Connor McDavid’s first summer as an NHL star came to an early close, but fans who are eager to catch their next glimpse of the Edmonton Oilers phenom aren’t complaining.
Before McDavid gets to his second NHL season, he’ll be showcasing his skills for Team North America at the 2016 World Cup of Hockey in Toronto beginning September 17.
McDavid, the 2015 first overall pick, is no newcomer to international competition. The native of Richmond Hill, Ontario has suited up for Canada at the World Under-18 Championship, two World Junior Championships, and most recently at the World Championship this past May in Moscow and St. Petersburg, Russia.
Unlike his previous international experience, the World Cup will be played ahead of NHL training camp in September, as opposed to mid-season or following the end of his season. It’s had little effect on McDavid’s off-season preparation, though.
“The [tournament] structure doesn’t affect my approach at all,” McDavid told Sportsnet. “I just started my regular season training about a month earlier than usual…I just have to peak a little bit earlier.”
The tournament presents a unique opportunity for McDavid and his North America teammates. Canadians and Americans will be on the same side as the squad will be made up of the best 23-year-old players and under from the continent.
It’s a chance for some of the game’s brightest young stars to skate in a pseudo best-on-best tournament when they otherwise may have been excluded from their country’s respective roster. McDavid is joined by the likes of Buffalo Sabres’ Jack Eichel, Florida Panthers’ Aaron Ekblad, Calgary Flames’ Johnny Gaudreau, Colorado Avalanche’s Nathan MacKinnon, and 2016 first overall pick Auston Matthews of the Toronto Maple Leafs.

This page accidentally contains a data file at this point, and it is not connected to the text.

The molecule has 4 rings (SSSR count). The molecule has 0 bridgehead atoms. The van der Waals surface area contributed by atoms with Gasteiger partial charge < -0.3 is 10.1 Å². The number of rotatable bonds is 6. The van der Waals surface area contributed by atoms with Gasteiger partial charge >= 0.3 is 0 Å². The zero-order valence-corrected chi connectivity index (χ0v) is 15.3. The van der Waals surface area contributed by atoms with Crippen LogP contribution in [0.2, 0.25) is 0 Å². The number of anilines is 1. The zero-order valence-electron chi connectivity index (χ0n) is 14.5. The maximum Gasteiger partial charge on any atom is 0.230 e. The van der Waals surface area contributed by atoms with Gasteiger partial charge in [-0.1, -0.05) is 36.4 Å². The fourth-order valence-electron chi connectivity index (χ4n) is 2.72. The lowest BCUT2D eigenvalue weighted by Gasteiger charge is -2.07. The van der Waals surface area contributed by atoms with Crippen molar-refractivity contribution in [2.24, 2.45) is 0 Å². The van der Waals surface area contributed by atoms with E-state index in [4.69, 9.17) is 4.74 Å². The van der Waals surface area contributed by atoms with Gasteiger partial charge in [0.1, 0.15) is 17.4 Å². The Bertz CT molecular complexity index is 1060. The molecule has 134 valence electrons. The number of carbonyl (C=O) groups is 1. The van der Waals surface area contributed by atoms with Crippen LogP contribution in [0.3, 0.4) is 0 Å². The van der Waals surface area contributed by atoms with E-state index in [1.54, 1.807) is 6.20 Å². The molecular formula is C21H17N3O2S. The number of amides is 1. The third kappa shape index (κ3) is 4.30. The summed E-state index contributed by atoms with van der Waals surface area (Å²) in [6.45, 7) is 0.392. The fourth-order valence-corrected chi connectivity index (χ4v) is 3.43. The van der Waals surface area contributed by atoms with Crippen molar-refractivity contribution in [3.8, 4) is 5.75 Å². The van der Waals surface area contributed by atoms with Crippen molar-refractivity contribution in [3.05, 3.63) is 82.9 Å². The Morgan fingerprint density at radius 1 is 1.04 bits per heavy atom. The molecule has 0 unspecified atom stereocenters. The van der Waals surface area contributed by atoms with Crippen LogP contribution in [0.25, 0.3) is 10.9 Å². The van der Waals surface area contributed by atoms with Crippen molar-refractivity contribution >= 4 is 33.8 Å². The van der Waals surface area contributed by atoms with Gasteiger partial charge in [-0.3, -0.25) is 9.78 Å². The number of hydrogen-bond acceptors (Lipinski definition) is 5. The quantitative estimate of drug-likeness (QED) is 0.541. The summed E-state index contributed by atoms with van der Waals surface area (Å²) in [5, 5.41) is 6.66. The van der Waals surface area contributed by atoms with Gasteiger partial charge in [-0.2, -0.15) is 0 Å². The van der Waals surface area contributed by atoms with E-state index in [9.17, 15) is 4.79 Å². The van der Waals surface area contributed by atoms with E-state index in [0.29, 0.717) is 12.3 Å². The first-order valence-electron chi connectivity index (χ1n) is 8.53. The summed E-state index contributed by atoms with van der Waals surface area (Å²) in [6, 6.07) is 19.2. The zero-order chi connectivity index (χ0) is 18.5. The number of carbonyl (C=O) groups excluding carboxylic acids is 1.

“I’m excited about it,” he said. “I know a couple other guys that are going to represent North America and they all say the same thing, they’re excited about it, and they’re excited about the team we have. We definitely have a lot of talent and a lot of speed, so I think we could make a real splash in this tournament. I think we’re going to surprise some teams.”
While Team North America will offer a unique look at the future of the NHL on one roster, it will also offer a peek at things to come for Team Canada and Team USA.
“The Canadian guys are pretty familiar with each other having grown up through the system together,” McDavid said. “I’ve played with Aaron Ekblad a few times, and I’m excited to play with him. It’ll be different having Americans and Canadians together on one team, but I’m looking forward to getting to know them.”
While NHL fans have many years to compare McDavid to 2015 No. 2 overall pick Jack Eichel, this year’s World Cup could be the only chance to see them line up alongside each other in a competitive atmosphere. Any sense of rivalry, however manufactured, has been cast aside.
“Jack Eichel is someone that is, you know we’ve been linked together for a while, kind of pegged as rivals, which is not really the case, but I think it would be cool to experience, you know, being able to play with him and all that,” McDavid said.
McDavid has a slight advantage heading into the tournament. Edmonton Oilers head coach Todd McLellan will be behind the bench for Team North America, so McDavid is stepping into a familiar situation.
“Having Todd as the coach is nice in the sense that I won’t have to learn the system, I kind of already know it,” he said. “It’s ingrained in my game so I think I’m lucky, I can use it to my advantage.”
A broken clavicle limited McDavid to 45 games in 2015-16, but the 19-year-old still tallied 16 goals and 48 points to become the first rookie to average a point-per-game since Evgeni Malkin did it in 2006-07. McDavid’s next act begins with a starring role on the World Cup’s most intriguing team.
Team North America takes on Finland in its tournament opener on Sunday, September 18.